#202, c. early 1950s
At the end of the movie Cinema Paradiso, the adult Salvatore (“Toto”), having avoided visiting his Sicilian home town for thirty years, comes home for his mentor’s funeral and realizes:
“And now, after all these years, I thought I was stronger, that I’d forgotten a lot of things. But in fact, I find I’m right back where I was, as if I’d never been away.”
I left home for college and didn’t come back for thirteen years. I didn’t have any hard feelings about my hometown. I’d just assumed my career would lead me in other geographic directions.
These days it’s not uncommon for kids to go away to school and not come back. Depending on where you live, the opportunities they’re looking for might just not be there.
Going back to your hometown can be like stepping back in time. But there are other triggers. For me it’s the sound of the surf crashing on the beach at the end of our street, or salt spray hissing on power lines on a windy winter night. Songs take you back. Smells, too, sneak up on your memory when you least expect it.
Photographs certainly do it, too.
202, above, shows the house where I lived until I was twelve. There are good memories in that house. Cookouts. Beach parties. Getting a swing set for a birthday. Memories of my sister’s teenage friends coming and going and my parents entertaining and singing with their friends.
But those good memories have to compete with the much larger number of bad memories, the kind you repress. My parents fought in this house and eventually divorced in this house.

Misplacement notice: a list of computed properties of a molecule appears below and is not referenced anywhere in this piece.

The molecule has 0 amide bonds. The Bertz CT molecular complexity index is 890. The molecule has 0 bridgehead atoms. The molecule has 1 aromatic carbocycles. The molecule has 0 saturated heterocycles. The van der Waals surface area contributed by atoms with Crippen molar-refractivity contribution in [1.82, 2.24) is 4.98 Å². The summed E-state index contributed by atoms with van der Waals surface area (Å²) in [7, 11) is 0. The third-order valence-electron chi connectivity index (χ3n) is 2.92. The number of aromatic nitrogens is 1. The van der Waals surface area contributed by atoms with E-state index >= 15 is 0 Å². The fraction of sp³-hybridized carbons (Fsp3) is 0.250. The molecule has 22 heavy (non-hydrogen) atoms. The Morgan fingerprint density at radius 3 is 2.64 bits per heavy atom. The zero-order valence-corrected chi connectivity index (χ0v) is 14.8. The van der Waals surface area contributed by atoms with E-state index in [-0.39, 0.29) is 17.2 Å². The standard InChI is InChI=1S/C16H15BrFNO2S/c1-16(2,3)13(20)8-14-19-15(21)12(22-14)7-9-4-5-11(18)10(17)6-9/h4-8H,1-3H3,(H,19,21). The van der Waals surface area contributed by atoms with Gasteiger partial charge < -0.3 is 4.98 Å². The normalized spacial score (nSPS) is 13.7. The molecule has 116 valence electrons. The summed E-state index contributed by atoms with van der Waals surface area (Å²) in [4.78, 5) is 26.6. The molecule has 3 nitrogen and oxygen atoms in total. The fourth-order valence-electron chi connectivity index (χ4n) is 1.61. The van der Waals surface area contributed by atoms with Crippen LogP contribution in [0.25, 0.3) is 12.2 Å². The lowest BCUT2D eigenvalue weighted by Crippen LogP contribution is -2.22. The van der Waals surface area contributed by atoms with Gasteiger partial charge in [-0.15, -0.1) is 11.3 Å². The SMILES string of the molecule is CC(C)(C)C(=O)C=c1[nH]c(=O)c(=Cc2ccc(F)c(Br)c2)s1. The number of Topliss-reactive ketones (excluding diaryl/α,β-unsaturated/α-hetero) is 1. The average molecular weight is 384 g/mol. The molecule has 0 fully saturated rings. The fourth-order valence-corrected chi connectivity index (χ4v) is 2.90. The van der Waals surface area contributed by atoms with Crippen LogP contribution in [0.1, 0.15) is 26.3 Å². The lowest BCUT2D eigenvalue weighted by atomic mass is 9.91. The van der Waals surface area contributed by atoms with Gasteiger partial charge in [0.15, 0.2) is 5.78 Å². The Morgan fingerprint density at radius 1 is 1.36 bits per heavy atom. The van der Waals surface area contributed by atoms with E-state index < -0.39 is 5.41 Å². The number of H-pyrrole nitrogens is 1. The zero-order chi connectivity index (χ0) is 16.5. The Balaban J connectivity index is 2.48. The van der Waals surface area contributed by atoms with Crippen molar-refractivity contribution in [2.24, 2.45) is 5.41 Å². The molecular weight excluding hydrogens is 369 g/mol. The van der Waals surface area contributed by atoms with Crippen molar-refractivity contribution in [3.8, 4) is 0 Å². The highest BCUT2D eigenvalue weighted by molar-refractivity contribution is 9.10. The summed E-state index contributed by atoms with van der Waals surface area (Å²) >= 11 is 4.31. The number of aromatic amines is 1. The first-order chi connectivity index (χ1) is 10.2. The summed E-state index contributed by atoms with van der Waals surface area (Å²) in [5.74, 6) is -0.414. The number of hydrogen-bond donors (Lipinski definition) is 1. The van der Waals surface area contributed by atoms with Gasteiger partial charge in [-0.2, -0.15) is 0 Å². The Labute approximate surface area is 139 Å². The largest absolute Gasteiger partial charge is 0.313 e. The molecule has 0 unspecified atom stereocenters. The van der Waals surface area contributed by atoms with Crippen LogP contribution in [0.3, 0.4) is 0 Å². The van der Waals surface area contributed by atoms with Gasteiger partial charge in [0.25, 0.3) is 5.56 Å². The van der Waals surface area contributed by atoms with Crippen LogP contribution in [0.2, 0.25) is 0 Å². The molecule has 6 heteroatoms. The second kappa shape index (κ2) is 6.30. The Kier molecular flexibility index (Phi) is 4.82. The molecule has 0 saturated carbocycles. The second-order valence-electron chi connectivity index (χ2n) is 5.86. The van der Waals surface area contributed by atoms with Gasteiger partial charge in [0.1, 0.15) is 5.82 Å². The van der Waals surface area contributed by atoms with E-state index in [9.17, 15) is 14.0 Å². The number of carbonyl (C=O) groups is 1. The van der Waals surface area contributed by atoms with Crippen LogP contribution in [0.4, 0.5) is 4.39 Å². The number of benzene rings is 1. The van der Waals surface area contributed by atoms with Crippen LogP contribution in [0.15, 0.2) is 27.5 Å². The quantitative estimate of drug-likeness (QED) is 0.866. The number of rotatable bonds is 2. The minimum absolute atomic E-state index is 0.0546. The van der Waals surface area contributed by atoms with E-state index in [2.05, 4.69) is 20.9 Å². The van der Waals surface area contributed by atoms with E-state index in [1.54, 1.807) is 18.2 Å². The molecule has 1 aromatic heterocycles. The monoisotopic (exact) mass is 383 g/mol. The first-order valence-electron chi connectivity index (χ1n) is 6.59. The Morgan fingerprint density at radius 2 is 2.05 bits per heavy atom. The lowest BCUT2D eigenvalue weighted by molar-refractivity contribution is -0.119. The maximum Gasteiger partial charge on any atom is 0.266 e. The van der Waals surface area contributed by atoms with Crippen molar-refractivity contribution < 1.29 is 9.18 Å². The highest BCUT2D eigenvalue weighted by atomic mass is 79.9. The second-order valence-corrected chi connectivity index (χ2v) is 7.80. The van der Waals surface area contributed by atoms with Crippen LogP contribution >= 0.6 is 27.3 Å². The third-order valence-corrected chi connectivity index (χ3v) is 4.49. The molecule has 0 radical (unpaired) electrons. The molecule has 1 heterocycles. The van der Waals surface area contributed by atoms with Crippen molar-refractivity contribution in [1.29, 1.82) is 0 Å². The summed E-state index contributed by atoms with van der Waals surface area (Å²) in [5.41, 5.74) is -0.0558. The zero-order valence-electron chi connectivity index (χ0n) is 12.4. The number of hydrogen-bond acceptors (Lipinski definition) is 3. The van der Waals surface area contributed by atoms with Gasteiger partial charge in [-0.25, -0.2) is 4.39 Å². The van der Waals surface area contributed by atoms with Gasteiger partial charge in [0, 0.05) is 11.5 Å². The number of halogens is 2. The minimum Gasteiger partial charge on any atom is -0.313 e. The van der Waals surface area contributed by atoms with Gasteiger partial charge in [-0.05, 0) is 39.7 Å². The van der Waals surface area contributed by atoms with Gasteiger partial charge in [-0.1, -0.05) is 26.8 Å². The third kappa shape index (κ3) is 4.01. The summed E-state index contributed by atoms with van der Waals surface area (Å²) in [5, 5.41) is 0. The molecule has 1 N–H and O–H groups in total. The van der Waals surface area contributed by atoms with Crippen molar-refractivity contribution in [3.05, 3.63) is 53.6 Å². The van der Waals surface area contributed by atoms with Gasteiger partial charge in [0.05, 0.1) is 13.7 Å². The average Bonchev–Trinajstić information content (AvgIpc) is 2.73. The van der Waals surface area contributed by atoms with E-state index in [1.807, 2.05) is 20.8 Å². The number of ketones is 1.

You could say, by the way, that the house itself might have had something to do with this. My parents bought this house from the builder, who’d intended to live there with his family but divorced before the house was completed. My parents divorced there. Everyone who ever owned the house was or became divorced while living there.
I found these old pictures a few years ago, right about the time I met the nice young couple that own the place now. I hated to think the house would inflict its malevolent curse on them and their sweet little children. They’d undertaken a substantial renovation and expansion of the house, though. I hoped this would exorcise whatever bad vibes lingered. Just the same, I took them a print of these pictures in the hope the pictures and their renovation would remind the house that there were once happier days there.
The couple invited me to tour the house. To be honest, I didn’t want to. Too many tough memories. Like Salvatore in Cinema Paradiso, I’ve spent years getting over those memories. I didn’t need to step back into the house to be reminded of them. But the couple was so eager to show me what they’d done that I finally acquiesced. I don’t remember much about what I saw. But I do recall feeling like I was in a new house and that the corners and rooms in which I’d once hidden to avoid the noise of my parents’ discord are finally gone.